Thank you to those who joined yesterday’s Tree Planting Q&A Session with World Agroforestry researchers Lalisa Duguma and Susan Chomba. If you were unable to join, we have the session recording here for you, also available in our Media Center.

 

What were some of your main takeaways and lessons learned from the session? We compiled some answers to this question, but want to hear feedback and questions from our Community of Practice!

 

  1. Financing, government, and technology are all important, but only if they are local. Without trust, benefit-sharing, taking into account local contexts, and secure rights, tree planting can fail.

  2. There is a need to shift the global narrative on what a productive landscape is. This can only be done by understanding the localities of each landscape and supporting the livelihoods of people there, returning the value of the landscape back to the communities that live there.

  3. Successful national policies around tree planting initiatives need to be supported by infrastructure and extension services.

  4. Agroforestry systems have the potential to achieve immediate and future economic and ecological goals.

  5. Growing trees is only one of the tools for a restoration activity. Tree planting needs to reflect the needs of the ecosystem and landscape.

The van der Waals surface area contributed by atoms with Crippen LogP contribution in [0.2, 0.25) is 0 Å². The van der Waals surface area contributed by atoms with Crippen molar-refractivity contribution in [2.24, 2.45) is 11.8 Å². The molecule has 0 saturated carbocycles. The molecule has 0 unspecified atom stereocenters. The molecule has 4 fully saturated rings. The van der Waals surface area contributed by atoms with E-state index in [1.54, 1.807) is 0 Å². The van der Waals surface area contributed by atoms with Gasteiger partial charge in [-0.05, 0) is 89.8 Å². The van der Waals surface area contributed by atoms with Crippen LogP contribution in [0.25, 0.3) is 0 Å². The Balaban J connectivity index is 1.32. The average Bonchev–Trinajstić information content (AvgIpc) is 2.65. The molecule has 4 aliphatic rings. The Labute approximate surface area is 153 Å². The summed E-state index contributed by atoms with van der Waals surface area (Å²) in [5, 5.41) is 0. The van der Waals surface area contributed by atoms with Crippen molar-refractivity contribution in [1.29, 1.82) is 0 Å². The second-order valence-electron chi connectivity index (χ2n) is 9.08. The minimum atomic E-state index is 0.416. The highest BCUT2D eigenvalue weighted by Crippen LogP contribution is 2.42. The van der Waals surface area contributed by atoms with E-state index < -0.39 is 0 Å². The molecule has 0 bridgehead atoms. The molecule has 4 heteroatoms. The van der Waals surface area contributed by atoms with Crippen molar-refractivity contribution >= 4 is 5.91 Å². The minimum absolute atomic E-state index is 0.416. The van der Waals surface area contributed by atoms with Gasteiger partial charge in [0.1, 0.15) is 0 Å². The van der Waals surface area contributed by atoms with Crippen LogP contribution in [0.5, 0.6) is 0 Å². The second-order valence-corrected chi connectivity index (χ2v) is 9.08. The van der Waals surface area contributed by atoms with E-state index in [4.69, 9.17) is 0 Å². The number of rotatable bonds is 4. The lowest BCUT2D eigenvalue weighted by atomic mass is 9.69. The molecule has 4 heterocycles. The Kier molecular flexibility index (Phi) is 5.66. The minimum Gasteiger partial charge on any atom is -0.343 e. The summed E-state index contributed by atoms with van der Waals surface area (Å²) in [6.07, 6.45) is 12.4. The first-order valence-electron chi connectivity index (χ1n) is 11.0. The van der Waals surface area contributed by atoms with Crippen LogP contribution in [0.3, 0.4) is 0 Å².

6. There are unemployed youth in these landscapes. There are better ways to support a sense of ownership and support the sustainability of restoration projects and than just applying a technological fix (e.g. drones or robots that can plant trees). It is not that technology cannot be useful in some cases; it should not be a panacea, and it should always be evaluated on a project by project basis.

  7. If you are a researcher, and you conduct your project in a landscape where a community lives, you take your data and you go away to finish your research. But you should give those data and results back to the community. The communities have the right to know what came out of the data you collected in their landscapes, you should always close the loop back to the community. This is responsible research. They own the land, they live in the land, and they should own the data.

 

Sincerely,

The Global Landscapes Forum team

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